The Department of Labor updated the guidelines of the Fair Labor Standards Act with the new provisions set to take effect on December 1, 2016. However, a U.S. District Court judge issued an injunction effectively postponing the implementation of Fair Labor Standards Act (FLSA) rule changes. Nonetheless, it is important for employers to understand the implications of these new rules to their operations and make the necessary adjustments to ensure compliance when changes finally take effect.
Summary of FLSA Changes
The new FLSA guidelines limit employers from classifying some employees as exempt, salaried employees who are ineligible for overtime pay regardless of the number of hours worked. These employees typically perform executive, administrative and professional functions. The new law raises the threshold level from $455 per week or $23,660 annually to $913 per week or $47,476 annually. In calculating annual salaries, the revised provisions allow 10 percent of the total salary to come from incentives, non-discretionary bonuses and other compensation such as commissions. The salary level for highly compensated employees was raised to $134,000 from $100,000.
Implications for Businesses
The changes to FLSA provisions have prompted employers to audit their payroll processing systems to analyze and identify which of their current employees should be reclassified as non-exempt personnel. Additionally, employers should re-evaluate their budgets to account for potential increases in overtime pay. On the flipside, several options are available to employers to skirt these provisions while ensuring compliance with FLSA guidelines.
These solutions may include reclassifying employees as salaried, non-exempt but specifying that total hours worked in a week should be capped at 40 hours. It is also possible to apply the 10 percent non-discretionary compensation to raise salaries higher than $47,476 annually. For many reclassified employees, total compensation will be boosted significantly by the new law. However, it is critical for employers to leverage their payroll processing systems to anticipate these changes, improve routine procedures to manage the increase in non-exempt staff and enhance administrative efficiency.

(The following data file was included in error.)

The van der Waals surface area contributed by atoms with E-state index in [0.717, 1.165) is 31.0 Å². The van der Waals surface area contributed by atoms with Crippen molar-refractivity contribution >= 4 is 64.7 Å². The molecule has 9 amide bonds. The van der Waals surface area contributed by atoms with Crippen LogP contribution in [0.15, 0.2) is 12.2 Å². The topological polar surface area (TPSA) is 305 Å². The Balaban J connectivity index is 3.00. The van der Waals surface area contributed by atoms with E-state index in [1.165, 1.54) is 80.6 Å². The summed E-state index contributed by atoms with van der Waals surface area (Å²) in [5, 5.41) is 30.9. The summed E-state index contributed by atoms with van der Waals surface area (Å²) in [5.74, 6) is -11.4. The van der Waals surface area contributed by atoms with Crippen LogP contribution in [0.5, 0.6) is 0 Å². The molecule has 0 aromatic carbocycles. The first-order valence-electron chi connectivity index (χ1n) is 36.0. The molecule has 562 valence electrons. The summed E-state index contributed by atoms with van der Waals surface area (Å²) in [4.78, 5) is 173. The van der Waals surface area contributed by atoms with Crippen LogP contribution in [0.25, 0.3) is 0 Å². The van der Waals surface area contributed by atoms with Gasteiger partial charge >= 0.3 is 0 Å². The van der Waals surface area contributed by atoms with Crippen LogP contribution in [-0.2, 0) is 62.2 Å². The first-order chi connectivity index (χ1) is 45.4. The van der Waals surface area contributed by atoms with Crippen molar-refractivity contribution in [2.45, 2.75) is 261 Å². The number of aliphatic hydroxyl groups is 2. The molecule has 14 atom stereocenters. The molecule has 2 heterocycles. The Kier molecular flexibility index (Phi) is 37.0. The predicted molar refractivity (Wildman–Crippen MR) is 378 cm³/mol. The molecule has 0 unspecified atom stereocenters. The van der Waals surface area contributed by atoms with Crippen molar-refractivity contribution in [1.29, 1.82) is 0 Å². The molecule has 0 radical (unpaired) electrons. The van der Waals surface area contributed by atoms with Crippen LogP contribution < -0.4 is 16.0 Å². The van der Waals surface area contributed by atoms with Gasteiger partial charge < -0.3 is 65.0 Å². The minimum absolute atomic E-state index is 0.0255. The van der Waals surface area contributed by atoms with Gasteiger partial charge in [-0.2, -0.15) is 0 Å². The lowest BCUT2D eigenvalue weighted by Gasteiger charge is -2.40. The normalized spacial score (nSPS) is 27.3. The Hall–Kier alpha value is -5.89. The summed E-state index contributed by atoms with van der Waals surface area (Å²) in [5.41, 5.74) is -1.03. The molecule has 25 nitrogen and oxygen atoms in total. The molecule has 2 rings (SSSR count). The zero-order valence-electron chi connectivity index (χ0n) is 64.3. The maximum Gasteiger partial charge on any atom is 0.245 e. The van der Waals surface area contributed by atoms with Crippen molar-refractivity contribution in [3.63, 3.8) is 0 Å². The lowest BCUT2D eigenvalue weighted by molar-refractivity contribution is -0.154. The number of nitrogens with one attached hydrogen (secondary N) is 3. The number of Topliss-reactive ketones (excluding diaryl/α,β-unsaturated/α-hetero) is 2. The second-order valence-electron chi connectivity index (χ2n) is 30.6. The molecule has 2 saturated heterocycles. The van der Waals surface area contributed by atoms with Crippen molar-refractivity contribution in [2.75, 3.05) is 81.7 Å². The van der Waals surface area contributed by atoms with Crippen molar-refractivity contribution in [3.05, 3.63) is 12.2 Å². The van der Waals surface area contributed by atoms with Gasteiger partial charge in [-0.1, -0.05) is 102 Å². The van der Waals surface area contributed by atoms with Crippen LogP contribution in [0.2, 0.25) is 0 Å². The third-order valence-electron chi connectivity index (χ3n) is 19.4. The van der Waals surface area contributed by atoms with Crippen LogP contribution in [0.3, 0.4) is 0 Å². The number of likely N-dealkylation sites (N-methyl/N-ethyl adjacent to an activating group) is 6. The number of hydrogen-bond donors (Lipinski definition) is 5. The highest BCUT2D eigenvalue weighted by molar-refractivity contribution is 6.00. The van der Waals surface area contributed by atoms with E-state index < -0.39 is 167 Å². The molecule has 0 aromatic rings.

Impact on Employees
Many employees welcome the changes due to the prospect of higher take-home pay when overtime hours are paid. However, others have reported that some employees view reclassification as a demotion. Exempt employees do not have to account for hours worked as the pay for each payroll period is constant, but non-exempt staff have to prepare time and attendance records. Some employees also take pride in delivering results regardless of the time invested in the tasks. Being asked to account for their time is seen as an affront to their sense of loyalty and dedication. Moreover, employers must implement measures to make sure that all non-exempt employees observe 40-hour weeks to avoid unintended overtime or the perception that employees are spending more than 40 hours at work. For reclassified employees, this may mean altering routines such as adhering to strict break periods.
Preparing for FLSA Changes
It is clear that efficient payroll processing is a critical element to ensure compliance with FLSA rule changes. Automating the payroll process or outsourcing the system to a third party provider such as Integrated Payroll Services will help your company manage this transition to the revised FLSA guidelines. Call iPS at (262) 646-5210 to find out how we can help your business navigate these changing rules.